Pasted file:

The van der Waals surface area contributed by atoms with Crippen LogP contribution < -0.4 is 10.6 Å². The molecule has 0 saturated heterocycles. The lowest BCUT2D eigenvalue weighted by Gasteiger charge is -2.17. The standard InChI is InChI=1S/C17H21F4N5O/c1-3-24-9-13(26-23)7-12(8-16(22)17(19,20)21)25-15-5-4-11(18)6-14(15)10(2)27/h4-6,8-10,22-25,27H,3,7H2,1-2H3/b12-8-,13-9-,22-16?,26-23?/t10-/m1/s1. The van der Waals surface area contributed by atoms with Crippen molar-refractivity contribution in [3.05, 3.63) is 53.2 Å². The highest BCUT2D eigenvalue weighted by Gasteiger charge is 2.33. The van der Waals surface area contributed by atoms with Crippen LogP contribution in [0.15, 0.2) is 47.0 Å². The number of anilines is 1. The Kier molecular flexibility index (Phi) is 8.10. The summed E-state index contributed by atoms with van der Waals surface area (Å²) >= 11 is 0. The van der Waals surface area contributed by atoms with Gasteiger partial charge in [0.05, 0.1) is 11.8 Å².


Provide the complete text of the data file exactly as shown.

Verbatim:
The van der Waals surface area contributed by atoms with Crippen LogP contribution < -0.4 is 10.6 Å². The molecule has 0 saturated heterocycles. The lowest BCUT2D eigenvalue weighted by Gasteiger charge is -2.17. The standard InChI is InChI=1S/C17H21F4N5O/c1-3-24-9-13(26-23)7-12(8-16(22)17(19,20)21)25-15-5-4-11(18)6-14(15)10(2)27/h4-6,8-10,22-25,27H,3,7H2,1-2H3/b12-8-,13-9-,22-16?,26-23?/t10-/m1/s1. The van der Waals surface area contributed by atoms with Crippen molar-refractivity contribution in [3.05, 3.63) is 53.2 Å². The highest BCUT2D eigenvalue weighted by Gasteiger charge is 2.33. The van der Waals surface area contributed by atoms with Crippen LogP contribution in [0.15, 0.2) is 47.0 Å². The number of anilines is 1. The Kier molecular flexibility index (Phi) is 8.10. The summed E-state index contributed by atoms with van der Waals surface area (Å²) >= 11 is 0. The van der Waals surface area contributed by atoms with Gasteiger partial charge in [0.05, 0.1) is 11.8 Å².